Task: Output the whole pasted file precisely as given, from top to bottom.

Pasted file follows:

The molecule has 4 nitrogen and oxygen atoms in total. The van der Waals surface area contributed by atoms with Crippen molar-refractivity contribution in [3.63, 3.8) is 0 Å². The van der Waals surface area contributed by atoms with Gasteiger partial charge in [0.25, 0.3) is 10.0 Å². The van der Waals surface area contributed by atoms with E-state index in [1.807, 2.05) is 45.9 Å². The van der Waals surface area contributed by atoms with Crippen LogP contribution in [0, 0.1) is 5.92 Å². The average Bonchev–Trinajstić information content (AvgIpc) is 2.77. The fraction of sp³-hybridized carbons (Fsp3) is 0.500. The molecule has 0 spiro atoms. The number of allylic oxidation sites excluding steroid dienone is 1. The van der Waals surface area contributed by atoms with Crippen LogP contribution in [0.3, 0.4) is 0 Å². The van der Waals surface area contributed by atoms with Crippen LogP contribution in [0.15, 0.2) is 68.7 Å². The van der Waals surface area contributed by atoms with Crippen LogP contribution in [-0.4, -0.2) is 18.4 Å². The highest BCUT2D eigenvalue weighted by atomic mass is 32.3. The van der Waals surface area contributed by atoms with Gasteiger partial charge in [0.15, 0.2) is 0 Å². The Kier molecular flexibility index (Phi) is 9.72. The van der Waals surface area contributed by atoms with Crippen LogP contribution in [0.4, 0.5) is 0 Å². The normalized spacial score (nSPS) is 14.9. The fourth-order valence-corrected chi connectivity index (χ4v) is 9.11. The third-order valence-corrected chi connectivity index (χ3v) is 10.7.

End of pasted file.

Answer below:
The molecule has 4 nitrogen and oxygen atoms in total. The van der Waals surface area contributed by atoms with Crippen molar-refractivity contribution in [3.63, 3.8) is 0 Å². The van der Waals surface area contributed by atoms with Gasteiger partial charge in [0.25, 0.3) is 10.0 Å². The van der Waals surface area contributed by atoms with E-state index in [1.807, 2.05) is 45.9 Å². The van der Waals surface area contributed by atoms with Crippen LogP contribution in [0, 0.1) is 5.92 Å². The average Bonchev–Trinajstić information content (AvgIpc) is 2.77. The fraction of sp³-hybridized carbons (Fsp3) is 0.500. The molecule has 0 spiro atoms. The number of allylic oxidation sites excluding steroid dienone is 1. The van der Waals surface area contributed by atoms with Crippen LogP contribution in [0.3, 0.4) is 0 Å². The van der Waals surface area contributed by atoms with Crippen LogP contribution in [0.15, 0.2) is 68.7 Å². The van der Waals surface area contributed by atoms with Crippen LogP contribution in [-0.4, -0.2) is 18.4 Å². The highest BCUT2D eigenvalue weighted by atomic mass is 32.3. The van der Waals surface area contributed by atoms with Gasteiger partial charge in [0.15, 0.2) is 0 Å². The Kier molecular flexibility index (Phi) is 9.72. The van der Waals surface area contributed by atoms with Crippen LogP contribution in [0.4, 0.5) is 0 Å². The normalized spacial score (nSPS) is 14.9. The fourth-order valence-corrected chi connectivity index (χ4v) is 9.11. The third-order valence-corrected chi connectivity index (χ3v) is 10.7.